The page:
Posted: 5/17/2018 

Hello Blinded - The method of adding more chlorine to break chlorine lock sounds weird but it does work. There is no easy method but draining and refilling is the route that I usually recommend.

 Posted: 5/15/2018 

I am just jammed up on this Chlorine issue. I have a 62,500 gallon pool. ph is 7.5 free Chlorine is .9 and total is 9.8 Hardness is 342 Alk is 241 They told me to put 68 pounds of Calcium Hydrochlorite in. I am just baffled. They keep saying the pool will break. So why put more chlorine in. I double shocked it. Going to hope something changes. I need devine help. Blinded

InyoPools Product Specialist  Posted: 8/29/2017 

Jimmymag - It sounds like you are at the point where you have to replace 18" to 24" of your water. If your nitrates are high that could be causing what appears to be chlorine lock. See "Anonymous" posted on 5/31 for a similar problem and solution.

 Posted: 8/27/2017 

I have a problem similar to the one that Ray posted on 8/23/17. I have 26,500 gal. plaster lined pool. I have been using liquid sodium hypochlorite (10%) which I had to add a gallon every couple of days to keep the level above 2ppm. The ph gradually increased to 7.8. I added some muriatic acid to bring the ph down a little. After doing this, a problem developed with the chlorine. The FC level dropped to zero. To shock, I added 2 gallons and checked the FC after a couple of hours and it was about a three so, I added 2 more gallons late in the day Over night the FC reading was zero. I went to pool supply to have water tested. They said the the cyuratic acid level had dropped to zero. They recommend using 5 lb. of di-chlor to superchlorinate. I did this and the previously clear water turned cloudy like Ray’s did. I ran the pump for about 16 hours but the water was the same. I added some old clarifier that I had and that cleared the water. I superchlorinated with the liquid and again the FC dropped to zero in 12 hours (overnight) . Pool supply recommend something they call “Purge” . Added that and ran pump for 24 hrs and thoroughly cleaned filter. I had water tested and ph still 7.4 and cy acid and all other tested good. I superchlorinated with liquid and again overnight the FC was zero and the water is sparkling clear with no signs of algae. Pool supply retested and all readings were good except that phosphates were 300. They had no answer to the chlorine problem. I shocked again with the same result. Back to pool supply and they ran an additional test for nitrates. Nitrates were high and they said there is no chemical treatment for nitrates and that replacing some of the water was the only way to lower nitrates. There is no chlorine odor My question for you is… could the nitrates be causing the chlorine problem? Thanks, Jim

InyoPools Product Specialist  Posted: 8/25/2017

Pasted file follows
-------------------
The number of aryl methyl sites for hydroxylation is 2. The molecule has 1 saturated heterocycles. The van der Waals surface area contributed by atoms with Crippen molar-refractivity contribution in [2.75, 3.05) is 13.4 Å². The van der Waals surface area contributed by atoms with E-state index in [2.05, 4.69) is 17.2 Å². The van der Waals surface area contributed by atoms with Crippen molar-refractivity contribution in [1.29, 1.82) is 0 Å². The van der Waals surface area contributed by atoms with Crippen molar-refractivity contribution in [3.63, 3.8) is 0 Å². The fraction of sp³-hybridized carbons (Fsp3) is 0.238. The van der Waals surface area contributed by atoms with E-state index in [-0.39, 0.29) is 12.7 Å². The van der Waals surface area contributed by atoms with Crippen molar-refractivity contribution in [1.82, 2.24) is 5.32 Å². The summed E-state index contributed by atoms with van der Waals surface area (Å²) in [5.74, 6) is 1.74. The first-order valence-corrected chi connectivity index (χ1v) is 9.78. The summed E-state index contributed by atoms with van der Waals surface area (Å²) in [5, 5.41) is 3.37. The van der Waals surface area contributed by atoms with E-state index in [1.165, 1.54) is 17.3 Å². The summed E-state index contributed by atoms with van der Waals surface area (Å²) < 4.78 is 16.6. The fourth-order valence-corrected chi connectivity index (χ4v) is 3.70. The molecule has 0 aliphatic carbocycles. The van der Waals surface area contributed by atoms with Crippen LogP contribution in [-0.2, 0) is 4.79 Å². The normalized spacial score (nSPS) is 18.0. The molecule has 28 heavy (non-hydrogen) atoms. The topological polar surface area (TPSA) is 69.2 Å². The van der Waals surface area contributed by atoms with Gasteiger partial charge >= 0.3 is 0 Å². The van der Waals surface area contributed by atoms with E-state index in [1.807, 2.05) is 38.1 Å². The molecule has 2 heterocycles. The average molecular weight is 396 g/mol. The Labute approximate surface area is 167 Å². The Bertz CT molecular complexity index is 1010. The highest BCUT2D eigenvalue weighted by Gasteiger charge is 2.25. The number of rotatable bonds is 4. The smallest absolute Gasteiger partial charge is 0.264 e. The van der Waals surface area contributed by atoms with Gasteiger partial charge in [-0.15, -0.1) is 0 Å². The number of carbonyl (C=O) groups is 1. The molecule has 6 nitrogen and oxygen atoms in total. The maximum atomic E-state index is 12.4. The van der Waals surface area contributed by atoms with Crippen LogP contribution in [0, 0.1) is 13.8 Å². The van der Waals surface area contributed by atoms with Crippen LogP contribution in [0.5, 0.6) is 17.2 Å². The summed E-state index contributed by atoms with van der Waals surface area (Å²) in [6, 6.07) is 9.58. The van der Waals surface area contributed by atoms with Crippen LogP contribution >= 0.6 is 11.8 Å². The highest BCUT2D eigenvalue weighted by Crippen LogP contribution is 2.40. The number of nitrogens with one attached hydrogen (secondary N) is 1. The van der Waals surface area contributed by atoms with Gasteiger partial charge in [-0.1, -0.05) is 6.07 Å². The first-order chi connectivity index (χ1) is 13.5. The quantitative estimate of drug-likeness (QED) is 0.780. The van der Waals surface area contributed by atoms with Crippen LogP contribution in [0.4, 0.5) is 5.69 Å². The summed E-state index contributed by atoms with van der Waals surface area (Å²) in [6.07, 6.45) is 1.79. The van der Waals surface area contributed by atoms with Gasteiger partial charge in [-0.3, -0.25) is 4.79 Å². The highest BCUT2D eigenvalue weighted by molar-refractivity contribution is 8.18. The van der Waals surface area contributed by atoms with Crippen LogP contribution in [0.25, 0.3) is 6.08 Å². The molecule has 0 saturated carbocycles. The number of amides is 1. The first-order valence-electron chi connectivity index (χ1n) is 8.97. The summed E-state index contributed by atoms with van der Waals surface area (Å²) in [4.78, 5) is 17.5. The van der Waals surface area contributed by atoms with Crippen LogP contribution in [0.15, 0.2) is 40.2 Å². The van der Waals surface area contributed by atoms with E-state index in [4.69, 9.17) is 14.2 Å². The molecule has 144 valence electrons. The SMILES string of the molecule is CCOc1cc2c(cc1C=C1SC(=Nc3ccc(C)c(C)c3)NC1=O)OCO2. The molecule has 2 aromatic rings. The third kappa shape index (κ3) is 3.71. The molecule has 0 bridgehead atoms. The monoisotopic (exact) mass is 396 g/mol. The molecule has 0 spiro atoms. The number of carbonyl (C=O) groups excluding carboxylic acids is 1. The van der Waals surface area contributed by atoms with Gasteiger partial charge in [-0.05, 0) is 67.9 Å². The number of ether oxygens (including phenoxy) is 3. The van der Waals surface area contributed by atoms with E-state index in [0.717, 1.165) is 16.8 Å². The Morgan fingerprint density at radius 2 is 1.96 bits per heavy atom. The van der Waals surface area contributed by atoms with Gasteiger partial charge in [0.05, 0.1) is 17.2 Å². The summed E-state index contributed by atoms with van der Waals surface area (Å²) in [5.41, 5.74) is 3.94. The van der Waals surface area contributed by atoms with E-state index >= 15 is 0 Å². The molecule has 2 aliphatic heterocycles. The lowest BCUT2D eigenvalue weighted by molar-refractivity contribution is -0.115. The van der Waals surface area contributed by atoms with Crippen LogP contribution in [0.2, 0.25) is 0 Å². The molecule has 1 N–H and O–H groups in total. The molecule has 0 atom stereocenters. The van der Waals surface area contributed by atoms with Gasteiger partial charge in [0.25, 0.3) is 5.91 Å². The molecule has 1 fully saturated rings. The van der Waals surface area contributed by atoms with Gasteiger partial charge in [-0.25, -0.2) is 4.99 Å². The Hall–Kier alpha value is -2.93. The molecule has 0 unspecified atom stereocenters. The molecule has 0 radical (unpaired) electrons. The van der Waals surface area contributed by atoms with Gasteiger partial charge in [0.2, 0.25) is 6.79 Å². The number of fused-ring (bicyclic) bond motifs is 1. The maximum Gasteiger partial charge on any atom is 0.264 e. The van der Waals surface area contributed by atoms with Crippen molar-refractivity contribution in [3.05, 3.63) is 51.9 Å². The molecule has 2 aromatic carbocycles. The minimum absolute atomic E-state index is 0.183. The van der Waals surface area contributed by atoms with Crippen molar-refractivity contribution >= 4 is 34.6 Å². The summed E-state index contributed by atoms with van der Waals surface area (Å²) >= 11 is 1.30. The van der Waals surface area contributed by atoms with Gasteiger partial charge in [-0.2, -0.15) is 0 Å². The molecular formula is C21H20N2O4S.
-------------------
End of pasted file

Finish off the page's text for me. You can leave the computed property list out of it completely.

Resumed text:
Ray - What is your stabilizer level. If it's 0-20, you will have to add more to protect the chlorine from being burned away by the sun. If it's at the 100 level, you may have too much stabilizer in the pool which locks up the chlorine and gives you a 0 reading. The only way to reduce stabilizer is by draining a foot or so of the pool's water.

 Posted: 8/23/2017 

I have a 33,000 gallon in ground plaster pool. I actually have a 2 part question. My first question is regarding chlorine. For some reason my pool zeros out on chlorine weekly. I am not sure why. All my test readings always come back fine except the chlorine. Any knowledge on why that is? My 2nd question is regarding cloudy water. My pool was fine a week ago and then out of nowhere my pool looks like a milky white. I can see the bottom in the shallow end of the pool, but cannot see the bottom in the deep end. I tried non-chlorine shock, water clarifier and ran the filter for 24 hours during this process. Nothing changed. Any other ideas would be great. Thank you very much.

InyoPools Product Specialist  Posted: 8/15/2017 

jjcresci - I'm not sure I have enough information to know what your problem is. If you have drained a significant amount of your pool water, like 1/3, you shouldn't have chlorine lock - if you even did. Your chemical numbers like ok except for your FC. How long have you had no chlorine in your pool? If it's more than a couple of days, your pool should have become cloudy by now. Did your chemical readings come from a local pool store? If not, I would have them check your FC. The function of non-chlorine shock is to oxidize chlorine. If you have no FC, I'd question its use. If your pool is starting to cloud over, I'd add a couple of bags of regular shock to see if that brings your FC up and clears your pool.

 Posted: 8/13/2017 

my pool was fine until my timer went.had to be off 4-5 days .I replaced timer. My pool was cloudy. So i got it running within 48 hrs it was clear. now pool has 0 fc.
about 10,000 gallons
ph 7.6
Alk 130
stabilizer 80 always been 80
calcium 200
this is a vinyl liner pool that is crystal clear ,but 0 fc will not hold FC and no alge at all
any ideas i did drain water and i'm thinking of useing non chlorine shock.


InyoPools Product Specialist  Posted: 7/25/2017